Echo and the Bunnymen: O2 Academy, Liverpool
Echo and the Bunnymen deliver a storming Christmas cracker as an unusually subdued Ian McCulloch lets the music do the talking. Getintothis' Andy Kelly joins in the mass singalong at the O2 Academy.
A great night with a great band. Another enjoyable chapter in what has become a most welcome modern Liverpool Christmas tradition.
Can I just stop there? Do you need another 300 words?
You see, after seeing quite a few of these nostalgia-filled seasonal homecoming shows and reviewing a good few too, I'm not sure what to say about Christmas with Echo and the Bunnymen any more.
The songs have stood the test of time, some a barely believable 30 years old plus now. They speak for themselves and if they don't, the man who sings them is usually no retiring violet in singing their praises.
Except, well not tonight.
It is an unfamiliar Ian McCulloch this sell-out crowd glimpses through the obligatory dry ice and back-lit gloom at a full-to-bursting O2 Academy.
There is none of the usual Mac banter, unpredictable, funny, inflammatory, baffling, magical, intoxicating. There's no 'This is the greatest song ever written' intro to The Killing Moon. The only words one of the great stage wordsmiths of our time mutters through the whole show are several 'thanks for coming'.
He seems pretty straight and that definitely looks like water he's drinking in the shadows. Maybe the afternoon events at his beloved Anfield had proved all too sobering?
But what Mac lacks in banter is made up for in the quality of his vocals which has not always been the case in recent years. The songs get all his attention tonight and the evening's none the worse for that. And what songs they are.
Within the first 10 minutes they've got the front rows bouncing to Rescue and an admittedly rather perfunctory Do It Clean.
Villiers Terrace is all edgy paranoia and the bassline to Never Stop recalls those other great survivors of post-punk, The Cure.
While Mac does his thing up front, guitar genius Will Sergeant takes up his traditional position stage left, hunched almost motionless over his instrument, spitting out his lines with never a solo in sight. An impressive four piece band augments the two originals.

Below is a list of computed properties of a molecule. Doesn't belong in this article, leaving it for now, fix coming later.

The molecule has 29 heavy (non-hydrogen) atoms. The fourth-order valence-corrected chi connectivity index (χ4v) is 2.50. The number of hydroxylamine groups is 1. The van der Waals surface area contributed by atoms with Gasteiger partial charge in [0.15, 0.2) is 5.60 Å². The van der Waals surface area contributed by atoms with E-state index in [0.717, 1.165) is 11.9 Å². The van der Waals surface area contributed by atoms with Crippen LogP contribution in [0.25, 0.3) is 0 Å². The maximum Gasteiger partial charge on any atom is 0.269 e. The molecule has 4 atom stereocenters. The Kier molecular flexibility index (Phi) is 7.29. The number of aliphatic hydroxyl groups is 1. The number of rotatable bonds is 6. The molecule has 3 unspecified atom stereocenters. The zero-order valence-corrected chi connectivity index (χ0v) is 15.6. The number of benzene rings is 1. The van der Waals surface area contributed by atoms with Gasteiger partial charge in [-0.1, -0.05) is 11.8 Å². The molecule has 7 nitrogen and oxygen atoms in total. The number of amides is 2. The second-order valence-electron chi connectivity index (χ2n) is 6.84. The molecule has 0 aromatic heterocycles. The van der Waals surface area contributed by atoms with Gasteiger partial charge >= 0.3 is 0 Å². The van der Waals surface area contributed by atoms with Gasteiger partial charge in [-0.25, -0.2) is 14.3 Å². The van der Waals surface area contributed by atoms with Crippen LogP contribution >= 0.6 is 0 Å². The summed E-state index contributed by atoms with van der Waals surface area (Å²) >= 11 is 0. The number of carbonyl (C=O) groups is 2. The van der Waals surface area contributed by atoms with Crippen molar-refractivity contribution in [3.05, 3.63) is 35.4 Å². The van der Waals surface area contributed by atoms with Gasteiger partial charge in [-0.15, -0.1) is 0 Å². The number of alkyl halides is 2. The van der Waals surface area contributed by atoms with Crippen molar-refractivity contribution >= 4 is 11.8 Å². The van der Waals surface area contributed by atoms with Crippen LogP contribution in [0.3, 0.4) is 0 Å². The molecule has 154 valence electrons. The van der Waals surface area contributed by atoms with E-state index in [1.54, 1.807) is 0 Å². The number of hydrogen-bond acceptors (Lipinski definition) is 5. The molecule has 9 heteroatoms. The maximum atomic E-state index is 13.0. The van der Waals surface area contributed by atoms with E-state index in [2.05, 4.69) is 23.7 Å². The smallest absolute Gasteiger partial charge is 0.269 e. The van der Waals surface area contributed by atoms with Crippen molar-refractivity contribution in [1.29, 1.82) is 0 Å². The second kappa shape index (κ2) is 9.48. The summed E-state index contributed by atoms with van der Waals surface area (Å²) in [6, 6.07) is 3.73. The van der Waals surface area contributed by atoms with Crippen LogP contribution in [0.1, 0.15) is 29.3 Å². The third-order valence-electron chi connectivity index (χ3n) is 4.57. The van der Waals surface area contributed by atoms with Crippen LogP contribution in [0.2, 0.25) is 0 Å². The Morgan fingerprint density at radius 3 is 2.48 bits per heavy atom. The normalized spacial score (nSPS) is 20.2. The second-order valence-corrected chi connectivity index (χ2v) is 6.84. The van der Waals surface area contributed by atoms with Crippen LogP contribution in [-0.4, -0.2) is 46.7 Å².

You never have to wait too long for another classic to come along and it's Seven Seas which produces the first widespread singalong of the night with everyone 'kissing the tortoise shell' with joyous abandon while Bring On The Dancing Horses almost sneaks up on us before its familiar chorus increases the sweat level even more.
Topping up at the bar, we hear one unhappy casualty suggest, somewhat incredibly, 'they're playing all the weird ones'. Maybe he missed the 80s? Or maybe he just didn't enjoy Bedbugs and Ballyhoo, maybe not played as often as some of the Bunnymen canon but a welcome addition tonight.
The main set ends in astonishing fashion, The Killing Moon as ever worthy of the superlatives Mac dispensed with tonight and followed by maybe the best version of The Cutter we've ever heard - Sergeant's finest hour tonight.
Two encores include the great orchestral tone changer of Nothing Lasts Forever before Lips Like Sugar - so often thrown away early in the set - is transformed from three-minutes of pop perfection into a full-on, sprawling epic.
Most, myself included, were probably expecting Ocean Rain to conclude matters but the band - probably wisely - decided it was time to leave with the crowd still wanting more.
They'll be back in April in that tasty looking double header with James but for now we can be satisfied that some Christmas traditions really are worth preserving. See you in 2013!